The Great 1929 Wall Street Stock Market Crash

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On the morning of Thursday, October 24, 1929, stock prices plummeted. Vast numbers of people were selling their stocks. Margin calls were sent out. People across the country watched the ticker as the numbers it spit out spelled their doom. The ticker was so overwhelmed that it quickly fell behind. A crowd gathered outside of the New York Stock Exchange on Wall Street, stunned at the downturn. Rumors circulated of people committing suicide.

To the great relief of many, the panic subsided in the afternoon. When a group of bankers pooled their money and invested a large sum back into the stock market, their willingness to invest their own money in the stock market convinced others to stop selling.

The morning had been shocking, but the recovery was amazing. By the end of the day, many people were again buying stocks at what they thought were bargain prices.

On “Black Thursday,” 12.9 million shares were sold – double the previous record.

Four days later, the stock market fell again.

Although the market had closed on an upswing on Black Thursday, the low numbers of the ticker that day had shocked many speculators. Hoping to get out of the stock market before they lost everything (as they thought they had on Thursday morning), they decided to sell.

This time, as the stock prices plummeted, no one came in to save it.

October 29, 1929, “Black Tuesday,” is known as the worst day in stock market history. There were so many orders to sell that the ticker quickly fell behind. (By the end of close, it had lagged to 2 1/2 hours behind.) People were in a panic; they couldn’t get rid of their stocks fast enough. Since everyone was selling and nearly no one was buying, stock prices collapsed.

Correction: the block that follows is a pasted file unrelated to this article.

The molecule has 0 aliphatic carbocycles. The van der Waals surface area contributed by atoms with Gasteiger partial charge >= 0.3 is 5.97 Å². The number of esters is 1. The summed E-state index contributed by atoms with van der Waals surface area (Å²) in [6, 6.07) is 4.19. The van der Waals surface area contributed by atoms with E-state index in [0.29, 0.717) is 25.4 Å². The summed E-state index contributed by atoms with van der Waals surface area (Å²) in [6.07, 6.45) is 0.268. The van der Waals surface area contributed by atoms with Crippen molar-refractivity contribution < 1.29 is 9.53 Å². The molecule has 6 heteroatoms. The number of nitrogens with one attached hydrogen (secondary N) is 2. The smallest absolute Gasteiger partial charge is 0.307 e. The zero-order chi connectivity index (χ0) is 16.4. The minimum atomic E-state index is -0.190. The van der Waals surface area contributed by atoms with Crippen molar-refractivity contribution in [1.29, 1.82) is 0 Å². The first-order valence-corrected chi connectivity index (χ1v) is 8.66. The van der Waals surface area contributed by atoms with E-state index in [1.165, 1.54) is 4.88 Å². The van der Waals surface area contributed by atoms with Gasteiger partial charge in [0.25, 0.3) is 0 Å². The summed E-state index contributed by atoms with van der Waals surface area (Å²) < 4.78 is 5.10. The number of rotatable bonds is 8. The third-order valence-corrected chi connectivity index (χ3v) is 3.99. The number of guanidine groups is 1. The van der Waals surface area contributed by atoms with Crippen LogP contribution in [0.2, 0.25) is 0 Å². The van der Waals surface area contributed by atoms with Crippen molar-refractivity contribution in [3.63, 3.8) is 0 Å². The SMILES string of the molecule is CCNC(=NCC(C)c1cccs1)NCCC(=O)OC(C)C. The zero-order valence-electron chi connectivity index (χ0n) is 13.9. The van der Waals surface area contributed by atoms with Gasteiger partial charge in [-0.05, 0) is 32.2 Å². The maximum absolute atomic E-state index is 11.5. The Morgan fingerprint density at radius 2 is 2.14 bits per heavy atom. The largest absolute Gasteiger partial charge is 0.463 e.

Rather than the bankers rallying investors by buying more stocks, rumors circulated that they were selling. Panic hit the country. Over 16.4 million shares of stock were sold – a new record.

Comments

Ruben Mariciuc says:

the score here is so disturbingly nice, it shatters your soul, it reminds me a little of Angel Heart with de niro and m rourke

Mark Beaudry says:

The crash of October 24, 1929 occurred like a shot in the night. Suddenly, everyone on Wall Street had an epiphany and stopped buying stock, and over 100 Billion dollars in savings was wipeout which begs the question? Who orchestrated this crime? The government and the historians would like Americans to believe that this act of Grand Larceny was something of an economic anomaly instead of a coup d'etat. Many of those banks simply closed their doors and kept the money.

KING YIKEZ89 says:

2017 November

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